The Reserve Bank of Australia maintained the cash rate at its record low of 0.1 per cent on Tuesday (6 July) and it declared that it would not be changing its projections for a rate rise in 2024.
But in an address discussing the central bank’s monetary decision, RBA governor Philip Lowe referred back to its targets for raising the rate, commenting it was “unlikely”.
The RBA is aiming for inflation to hit 2-3 per cent, compared with 2020’s 0.87 per cent, and for the yield target to be achieved, which would see the April 2024 bond hit 10 bps.
“For inflation to be sustainably within the 2-3 per cent range, I think we’re going to have wage growth above 3 [per cent],” Dr Lowe said.
“The last time wage growth was above 3 per cent in Australia was a decade ago. Over a decade, it went from above 3 to 1.5. I don’t think it’s particularly likely that it shoots back up to above 3 per cent over the next 18 months.”
He added that the change to wage growth will need at least a couple of years, and that inflation will not sustainably be in the 2-3 per cent range without it.
Further, it won’t be enough for inflation to tiptoe over the 2 per cent band – the RBA wants its target to be maintained for a number of quarters and to have the assurance that it will last.
“So, if you think we’re going to raise interest rates in 2023, you’ve got to have a much more positive forecast of wages growth than we currently have, which would require the dynamics in the labour market to be very different to those that have been at work over the past decade,” Dr Lowe said.
“Those dynamics have been pretty powerful. It’s been a big increase in labour supply. I spoke last week about the mindset of businesses, about their perceptions that they have difficulty raising prices, and therefore they want to keep control of their costs.
“So, all those dynamics would have to change fundamentally, to get wages growth up above 3 per cent in the next 18 months, and therefore inflation higher than it currently is.”
Meanwhile, other central banks, such as the Reserve Bank of New Zealand and the Canadian central bank have hinted at rate rises in 2023.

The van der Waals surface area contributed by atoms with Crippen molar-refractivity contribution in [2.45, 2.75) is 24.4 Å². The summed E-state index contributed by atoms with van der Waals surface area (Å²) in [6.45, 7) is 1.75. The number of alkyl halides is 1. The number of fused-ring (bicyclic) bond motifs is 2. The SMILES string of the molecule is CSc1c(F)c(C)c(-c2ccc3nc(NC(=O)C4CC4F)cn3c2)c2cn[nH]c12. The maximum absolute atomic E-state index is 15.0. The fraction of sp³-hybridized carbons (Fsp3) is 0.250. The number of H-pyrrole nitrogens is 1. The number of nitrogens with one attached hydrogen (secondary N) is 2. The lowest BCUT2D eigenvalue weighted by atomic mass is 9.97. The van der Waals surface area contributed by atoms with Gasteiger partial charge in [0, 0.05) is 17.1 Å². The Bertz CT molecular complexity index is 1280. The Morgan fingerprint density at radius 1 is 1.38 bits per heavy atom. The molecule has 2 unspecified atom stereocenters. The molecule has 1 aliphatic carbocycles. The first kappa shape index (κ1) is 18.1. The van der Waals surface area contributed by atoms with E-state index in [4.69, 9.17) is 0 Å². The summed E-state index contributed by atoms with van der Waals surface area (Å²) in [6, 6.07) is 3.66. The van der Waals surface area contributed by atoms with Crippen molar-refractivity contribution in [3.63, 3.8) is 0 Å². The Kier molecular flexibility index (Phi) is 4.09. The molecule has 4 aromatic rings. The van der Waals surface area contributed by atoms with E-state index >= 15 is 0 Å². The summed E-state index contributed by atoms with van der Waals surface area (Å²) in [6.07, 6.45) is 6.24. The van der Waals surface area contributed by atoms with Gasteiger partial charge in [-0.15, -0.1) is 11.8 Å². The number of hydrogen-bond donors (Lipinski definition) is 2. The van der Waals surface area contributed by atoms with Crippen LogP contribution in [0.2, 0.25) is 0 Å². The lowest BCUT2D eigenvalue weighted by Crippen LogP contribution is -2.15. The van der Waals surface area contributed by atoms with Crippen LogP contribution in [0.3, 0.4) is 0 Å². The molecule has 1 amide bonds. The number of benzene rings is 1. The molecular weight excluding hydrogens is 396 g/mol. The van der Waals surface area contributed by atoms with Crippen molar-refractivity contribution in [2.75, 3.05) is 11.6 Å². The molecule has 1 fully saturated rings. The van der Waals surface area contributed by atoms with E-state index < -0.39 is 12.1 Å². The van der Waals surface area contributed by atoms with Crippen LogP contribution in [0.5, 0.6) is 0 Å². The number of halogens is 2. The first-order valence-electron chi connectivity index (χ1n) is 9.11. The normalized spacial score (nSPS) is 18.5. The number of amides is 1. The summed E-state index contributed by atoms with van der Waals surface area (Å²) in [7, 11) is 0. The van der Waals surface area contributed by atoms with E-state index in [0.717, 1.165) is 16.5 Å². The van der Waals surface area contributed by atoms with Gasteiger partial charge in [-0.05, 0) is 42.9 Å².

Dr Lowe commented that while countries such as Canada have an underlying inflation rate that is close to its central bank’s target, Australia is further away.
“In Australia, we’ve been below the target for too many years and the prospect of reaching the target in the short term is not particularly high,” he noted.
“It’s partly linked to the issue of wages… Wage growth in Australia had slowed by more than it had in most other countries before the pandemic. And we had a particularly large response in wages during the pandemic as well.
“So, wage growth had fallen by more, and it stepped down again during the pandemic. So, even though the real economy in Australia has been much better than in almost any other western country, the outcomes for inflation and wages have not been better.”
The RBA board also decided to continue purchasing government bonds after completing the current bond purchase in early September.
The purchases will be at the rate of $4 billion a week until at least mid-November.
“In terms of the bond purchases… we will first want to see clear evidence that a stronger economy is leading to a pickup in inflation pressures. And to date, we haven’t seen that,” Dr Lowe said.
“The economy’s (surprise) massively on the upside. But the wage and inflation outcomes have pretty much in line with our expectations. So, we have not yet seen evidence that the stronger economy is translating into stronger prices and wage pressures.”
All eyes on household debt
As previously indicated, the RBA is watching the mortgage market. Dr Lowe revealed there had been an “extensive discussion” about it in the most recent Council of Financial Regulators meeting.
The watchdogs are monitoring banks’ lending standards and levels of household debt, but Dr Lowe reported he is yet to see any evidence of any issues.
“Credit growth has picked up. It’s running at 6 or 7 per cent, it’s going to pick up further,” he said.
“What neither APRA or the Reserve Bank want to see is credit growing too quickly relative to people’s incomes. We’ve – in Australia – got quite high levels of household debt already.
“In my view, it’s not in the country’s long-term interest to have debt increasing at a much, much higher rate than people’s income.”
At the moment, household debt growth is higher than income, but “not massively higher”, the governor said.
If debt does fire up, however, the RBA will consider launching policy tools that it has been exploring. The central bank has mulled over increasing the interest serviceability buffer for banks, and imposing restrictions on portfolio loan-to-value and debt-to-income ratios.
“I don’t see a need to have to move on any of those areas at the moment. Ultimately, it’s a matter of for APRA,” Dr Lowe said.
“But we’re watching very carefully for the trends in household debt.”
Sarah Simpkins is the news editor across Mortgage Business and The Adviser.
Previously, she reported on banking, financial services and wealth for InvestorDaily and ifa.